Another action is being taken by Attorney General Paxton.
Texas Attorney General Ken Paxton announced Monday his office is also forming an “election integrity unit” to examine any irregularities with the upcoming 2021 election. Paxton’s office noted the effort is a continuation of his “Ballot Fraud Intervention Team” for the 2020 election—which the Chronicle reported resulted in only 16 cases being prosecuted despite more than 22,000 staff hours being spent on the effort.
#NEW #Texas Attorney General @KenPaxtonTX announces he’s formed the 2021 Texas Election Integrity Unit that begins today, the start of early voting on local issues and eight state constitutional amendments. @CBSDFW pic.twitter.com/0ex0RTh3Dn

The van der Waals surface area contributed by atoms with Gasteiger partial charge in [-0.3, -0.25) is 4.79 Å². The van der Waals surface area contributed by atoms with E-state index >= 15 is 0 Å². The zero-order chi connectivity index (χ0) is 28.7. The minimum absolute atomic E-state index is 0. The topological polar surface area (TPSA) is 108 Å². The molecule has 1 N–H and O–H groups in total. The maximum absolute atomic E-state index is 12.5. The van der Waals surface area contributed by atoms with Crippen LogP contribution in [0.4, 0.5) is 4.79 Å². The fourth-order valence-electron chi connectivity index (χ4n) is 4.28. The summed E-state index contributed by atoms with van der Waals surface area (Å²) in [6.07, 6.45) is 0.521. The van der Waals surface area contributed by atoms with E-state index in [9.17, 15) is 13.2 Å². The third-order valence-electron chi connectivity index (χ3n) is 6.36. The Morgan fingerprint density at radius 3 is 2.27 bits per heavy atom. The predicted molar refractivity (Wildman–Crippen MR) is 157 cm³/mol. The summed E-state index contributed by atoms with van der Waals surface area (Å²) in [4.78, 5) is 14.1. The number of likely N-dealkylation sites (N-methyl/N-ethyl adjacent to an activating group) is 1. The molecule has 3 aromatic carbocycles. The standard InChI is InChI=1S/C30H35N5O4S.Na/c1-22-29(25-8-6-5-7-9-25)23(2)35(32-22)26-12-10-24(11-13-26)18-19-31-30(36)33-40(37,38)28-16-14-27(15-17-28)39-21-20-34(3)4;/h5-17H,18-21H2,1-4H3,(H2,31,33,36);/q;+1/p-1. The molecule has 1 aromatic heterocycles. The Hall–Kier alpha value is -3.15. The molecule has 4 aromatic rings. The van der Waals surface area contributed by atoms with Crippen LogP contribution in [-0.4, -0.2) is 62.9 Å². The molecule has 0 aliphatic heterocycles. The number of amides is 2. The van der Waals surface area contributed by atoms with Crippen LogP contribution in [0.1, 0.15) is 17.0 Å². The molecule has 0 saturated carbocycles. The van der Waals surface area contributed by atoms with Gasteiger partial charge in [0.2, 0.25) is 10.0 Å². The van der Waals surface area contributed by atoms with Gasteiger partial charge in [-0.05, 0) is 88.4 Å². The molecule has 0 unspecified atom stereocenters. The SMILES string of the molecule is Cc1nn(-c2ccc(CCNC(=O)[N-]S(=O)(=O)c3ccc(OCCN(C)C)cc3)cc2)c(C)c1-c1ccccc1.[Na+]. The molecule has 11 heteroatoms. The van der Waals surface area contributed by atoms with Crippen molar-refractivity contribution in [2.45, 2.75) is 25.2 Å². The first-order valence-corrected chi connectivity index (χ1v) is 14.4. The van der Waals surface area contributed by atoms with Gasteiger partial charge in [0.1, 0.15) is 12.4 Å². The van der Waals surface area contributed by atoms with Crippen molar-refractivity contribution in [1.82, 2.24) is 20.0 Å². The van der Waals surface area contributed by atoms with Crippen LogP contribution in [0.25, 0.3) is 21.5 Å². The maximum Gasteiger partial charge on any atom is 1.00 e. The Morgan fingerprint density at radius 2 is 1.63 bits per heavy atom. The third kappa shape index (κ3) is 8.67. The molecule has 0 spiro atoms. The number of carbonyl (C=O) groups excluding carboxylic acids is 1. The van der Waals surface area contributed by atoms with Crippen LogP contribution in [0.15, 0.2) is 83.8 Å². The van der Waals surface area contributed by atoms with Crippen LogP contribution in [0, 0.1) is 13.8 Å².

— Jack Fink (@cbs11jack) October 18, 2021
The state senator who brought forward the bill that was voted on by the Senate said his bill was meant to address “irregularities”. Critics voiced concern about taxpayer costs and partisan exploitation.
Sen. Paul Bettencourt, R-Houston, said his measure was meant to address questions about any “irregularities.” But critics warned the change could empower partisans to request endless reviews at a steep cost to taxpayers, as counties would be on the hook for the bill.